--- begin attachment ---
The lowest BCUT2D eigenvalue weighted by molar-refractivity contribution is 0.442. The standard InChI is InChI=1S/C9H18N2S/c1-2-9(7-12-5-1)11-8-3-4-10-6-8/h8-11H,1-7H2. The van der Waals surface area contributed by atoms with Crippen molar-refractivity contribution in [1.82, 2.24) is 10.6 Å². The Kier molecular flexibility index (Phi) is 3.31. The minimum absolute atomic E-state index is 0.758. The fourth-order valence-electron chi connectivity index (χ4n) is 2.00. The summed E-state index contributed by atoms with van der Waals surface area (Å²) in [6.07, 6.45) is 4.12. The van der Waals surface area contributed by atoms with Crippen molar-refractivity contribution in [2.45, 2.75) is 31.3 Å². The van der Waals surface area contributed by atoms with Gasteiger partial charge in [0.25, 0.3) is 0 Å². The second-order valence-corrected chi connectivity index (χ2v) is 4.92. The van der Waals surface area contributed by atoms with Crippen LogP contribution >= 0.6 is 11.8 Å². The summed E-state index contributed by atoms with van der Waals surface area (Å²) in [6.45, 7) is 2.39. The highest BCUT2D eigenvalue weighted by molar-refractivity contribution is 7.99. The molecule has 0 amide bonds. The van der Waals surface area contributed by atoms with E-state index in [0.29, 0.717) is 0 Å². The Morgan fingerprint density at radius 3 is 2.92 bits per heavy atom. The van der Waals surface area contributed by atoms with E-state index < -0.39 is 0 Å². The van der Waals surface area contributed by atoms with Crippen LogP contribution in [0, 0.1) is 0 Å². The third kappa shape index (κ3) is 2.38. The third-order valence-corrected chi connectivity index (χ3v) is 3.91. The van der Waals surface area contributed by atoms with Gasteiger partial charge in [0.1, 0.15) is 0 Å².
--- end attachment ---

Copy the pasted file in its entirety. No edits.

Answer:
The lowest BCUT2D eigenvalue weighted by molar-refractivity contribution is 0.442. The standard InChI is InChI=1S/C9H18N2S/c1-2-9(7-12-5-1)11-8-3-4-10-6-8/h8-11H,1-7H2. The van der Waals surface area contributed by atoms with Crippen molar-refractivity contribution in [1.82, 2.24) is 10.6 Å². The Kier molecular flexibility index (Phi) is 3.31. The minimum absolute atomic E-state index is 0.758. The fourth-order valence-electron chi connectivity index (χ4n) is 2.00. The summed E-state index contributed by atoms with van der Waals surface area (Å²) in [6.07, 6.45) is 4.12. The van der Waals surface area contributed by atoms with Crippen molar-refractivity contribution in [2.45, 2.75) is 31.3 Å². The van der Waals surface area contributed by atoms with Gasteiger partial charge in [0.25, 0.3) is 0 Å². The second-order valence-corrected chi connectivity index (χ2v) is 4.92. The van der Waals surface area contributed by atoms with Crippen LogP contribution >= 0.6 is 11.8 Å². The summed E-state index contributed by atoms with van der Waals surface area (Å²) in [6.45, 7) is 2.39. The highest BCUT2D eigenvalue weighted by molar-refractivity contribution is 7.99. The molecule has 0 amide bonds. The van der Waals surface area contributed by atoms with E-state index in [0.29, 0.717) is 0 Å². The Morgan fingerprint density at radius 3 is 2.92 bits per heavy atom. The van der Waals surface area contributed by atoms with E-state index < -0.39 is 0 Å². The van der Waals surface area contributed by atoms with Crippen LogP contribution in [0, 0.1) is 0 Å². The third kappa shape index (κ3) is 2.38. The third-order valence-corrected chi connectivity index (χ3v) is 3.91. The van der Waals surface area contributed by atoms with Gasteiger partial charge in [0.1, 0.15) is 0 Å².